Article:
The Genes We'd Choose
OCTOBER 15, 2013 by SOFIA M. STARNES
The lifting mist; a curtain lifts: remnants of a sail.
Happy the stowaways that sail.
I am addicted to those fans over the doorways, clear symbols
out of glass. What name does each entail?
Once there were diamonds on a ship, the fleers of catastrophes—
young boys in caps and girls with veils…
Watch them, leaning on the bowsprit toward East.
Some centuries turn children into birds and perch them on a boat’s rail.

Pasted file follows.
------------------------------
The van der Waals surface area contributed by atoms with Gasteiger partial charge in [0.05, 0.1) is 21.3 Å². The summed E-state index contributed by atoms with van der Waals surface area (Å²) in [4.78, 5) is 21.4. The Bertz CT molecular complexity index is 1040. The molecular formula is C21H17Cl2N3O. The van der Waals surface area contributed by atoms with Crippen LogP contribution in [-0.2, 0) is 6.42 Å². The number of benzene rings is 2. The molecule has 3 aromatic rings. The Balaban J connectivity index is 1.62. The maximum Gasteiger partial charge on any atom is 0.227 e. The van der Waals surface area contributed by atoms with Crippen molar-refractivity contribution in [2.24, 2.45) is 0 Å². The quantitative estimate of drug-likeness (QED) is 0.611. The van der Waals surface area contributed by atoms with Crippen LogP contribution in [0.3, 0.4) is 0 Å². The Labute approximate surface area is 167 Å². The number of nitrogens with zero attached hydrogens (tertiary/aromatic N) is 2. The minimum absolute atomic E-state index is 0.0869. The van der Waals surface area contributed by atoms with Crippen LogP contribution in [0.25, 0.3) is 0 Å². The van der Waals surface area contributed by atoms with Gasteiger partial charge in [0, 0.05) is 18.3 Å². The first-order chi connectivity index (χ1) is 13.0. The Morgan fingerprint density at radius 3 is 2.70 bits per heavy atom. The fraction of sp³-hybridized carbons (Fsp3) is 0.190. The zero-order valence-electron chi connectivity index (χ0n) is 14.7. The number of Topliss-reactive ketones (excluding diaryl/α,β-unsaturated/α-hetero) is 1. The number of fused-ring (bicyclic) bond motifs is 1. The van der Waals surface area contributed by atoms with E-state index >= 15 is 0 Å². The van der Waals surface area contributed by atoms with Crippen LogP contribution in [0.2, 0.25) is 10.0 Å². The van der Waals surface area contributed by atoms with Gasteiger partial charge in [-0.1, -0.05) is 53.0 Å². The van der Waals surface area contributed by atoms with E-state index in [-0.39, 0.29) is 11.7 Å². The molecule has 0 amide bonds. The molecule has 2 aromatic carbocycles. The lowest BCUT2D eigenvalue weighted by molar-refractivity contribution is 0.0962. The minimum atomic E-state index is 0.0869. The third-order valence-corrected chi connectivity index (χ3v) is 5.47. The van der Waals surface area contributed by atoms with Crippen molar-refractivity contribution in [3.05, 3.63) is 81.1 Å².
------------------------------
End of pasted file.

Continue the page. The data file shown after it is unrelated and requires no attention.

The 19th was like this, when generations hithered, descending
in a circular array: cousins, second-kin—my heart’s trail.
Blest are the hands and ankles wreathed in beads—blest, too,
the errant gene, the rib that runs away from ribs, the bones in dark detail.
Old wisdom—wiser in a child’s breath—set out to sea, when roots fail.
Speck in the blue, feet on a deck: the wind that bodes a young sail.